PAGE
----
The Yale Babylonian Collection holds virtually every genre, type, and period of ancient Mesopotamian writing, including commemorative inscriptions, scholarly treatises, letters and business documents, administrative accounts, inscribed seals, seal impressions, and other objects, and literature in Sumerian, Akkadian, and Hittite. Among its particular treasures are tablets of the Epic of Gilgamesh and other epic narratives, a group of the world’s oldest recipes, a large corpus of magic spells and mathematical texts, royal correspondence in Sumerian and Akkadian, and a Sumerian agricultural manual. Of special interest is the oeuvre of the first author in history whose work can be identified: a princess called Enheduanna, whose passionate poetry, composed over 4200 years ago, was first discovered and edited in the Collection.
Digitizing the Yale Babylonian Collection is a two-year project to digitize c. 34,000 cuneiform artefacts housed in the Yale Babylonian Collection (YBC). The Collection represents one of the most substantial cuneiform collections in the world and holds documents of unparalleled historical significance, shedding light on the earliest phases of human history. The aim of the project is to create and disseminate comprehensive documentation for research communities focused on deciphering and producing scholarship on the ancient Near East. The project will use two different imaging techniques, flatbed scanning and RTI (Reflectance Transformation Imagery), to digitize the artefacts and disseminate them through Yale’s Discovery portal, the YBC website and the Cuneiform Digital Library Initiative, hosted at UCLA which functions as the digital portal for cuneiform inscriptions. The project will make the cuneiform texts held at YBC globally accessible to scholars as well as to the public.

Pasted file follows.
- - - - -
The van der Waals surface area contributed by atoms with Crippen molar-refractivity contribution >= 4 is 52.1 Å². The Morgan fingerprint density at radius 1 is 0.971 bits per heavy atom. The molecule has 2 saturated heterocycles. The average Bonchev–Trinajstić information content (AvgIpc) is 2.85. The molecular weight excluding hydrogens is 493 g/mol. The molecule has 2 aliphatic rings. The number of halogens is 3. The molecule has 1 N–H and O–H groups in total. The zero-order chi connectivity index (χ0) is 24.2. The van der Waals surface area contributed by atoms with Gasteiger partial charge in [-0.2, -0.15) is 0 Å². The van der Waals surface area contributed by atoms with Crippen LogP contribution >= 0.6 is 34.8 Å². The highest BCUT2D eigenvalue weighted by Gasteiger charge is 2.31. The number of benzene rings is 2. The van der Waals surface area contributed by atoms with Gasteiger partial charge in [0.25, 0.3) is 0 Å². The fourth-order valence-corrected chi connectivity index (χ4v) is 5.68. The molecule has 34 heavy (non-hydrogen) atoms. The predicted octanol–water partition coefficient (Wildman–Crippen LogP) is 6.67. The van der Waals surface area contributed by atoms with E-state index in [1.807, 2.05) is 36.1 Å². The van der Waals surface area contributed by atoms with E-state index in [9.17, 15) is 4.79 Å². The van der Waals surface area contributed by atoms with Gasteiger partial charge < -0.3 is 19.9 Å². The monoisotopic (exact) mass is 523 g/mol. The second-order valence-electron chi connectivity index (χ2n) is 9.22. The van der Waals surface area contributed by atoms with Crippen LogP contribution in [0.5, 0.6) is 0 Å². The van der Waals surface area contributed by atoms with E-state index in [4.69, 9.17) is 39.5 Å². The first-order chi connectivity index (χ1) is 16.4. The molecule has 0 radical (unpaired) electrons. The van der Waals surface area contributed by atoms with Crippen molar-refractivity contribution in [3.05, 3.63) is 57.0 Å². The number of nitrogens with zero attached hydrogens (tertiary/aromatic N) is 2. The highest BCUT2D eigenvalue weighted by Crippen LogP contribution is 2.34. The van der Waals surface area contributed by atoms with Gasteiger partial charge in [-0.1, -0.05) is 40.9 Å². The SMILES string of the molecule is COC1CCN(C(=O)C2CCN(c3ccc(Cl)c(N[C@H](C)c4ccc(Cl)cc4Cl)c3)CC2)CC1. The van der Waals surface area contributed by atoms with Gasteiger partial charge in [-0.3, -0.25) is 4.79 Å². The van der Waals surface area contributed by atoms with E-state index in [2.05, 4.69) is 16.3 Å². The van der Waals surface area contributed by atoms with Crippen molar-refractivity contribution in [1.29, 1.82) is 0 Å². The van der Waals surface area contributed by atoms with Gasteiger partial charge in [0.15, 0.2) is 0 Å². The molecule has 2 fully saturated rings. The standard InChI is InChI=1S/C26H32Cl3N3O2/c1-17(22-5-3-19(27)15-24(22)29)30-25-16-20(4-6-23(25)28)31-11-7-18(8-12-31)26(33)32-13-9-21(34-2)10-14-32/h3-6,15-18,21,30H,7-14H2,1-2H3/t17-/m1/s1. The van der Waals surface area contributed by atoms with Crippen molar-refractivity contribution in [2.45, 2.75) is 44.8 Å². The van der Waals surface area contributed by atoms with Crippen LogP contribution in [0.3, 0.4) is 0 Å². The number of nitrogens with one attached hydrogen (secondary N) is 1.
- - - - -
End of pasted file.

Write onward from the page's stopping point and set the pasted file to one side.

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Ancient Mesopotamia, present day Iraq, Syria, Turkey. By far the largest group of the YBC materials derive from Southern Iraq, and in particular the site of ancient Umma.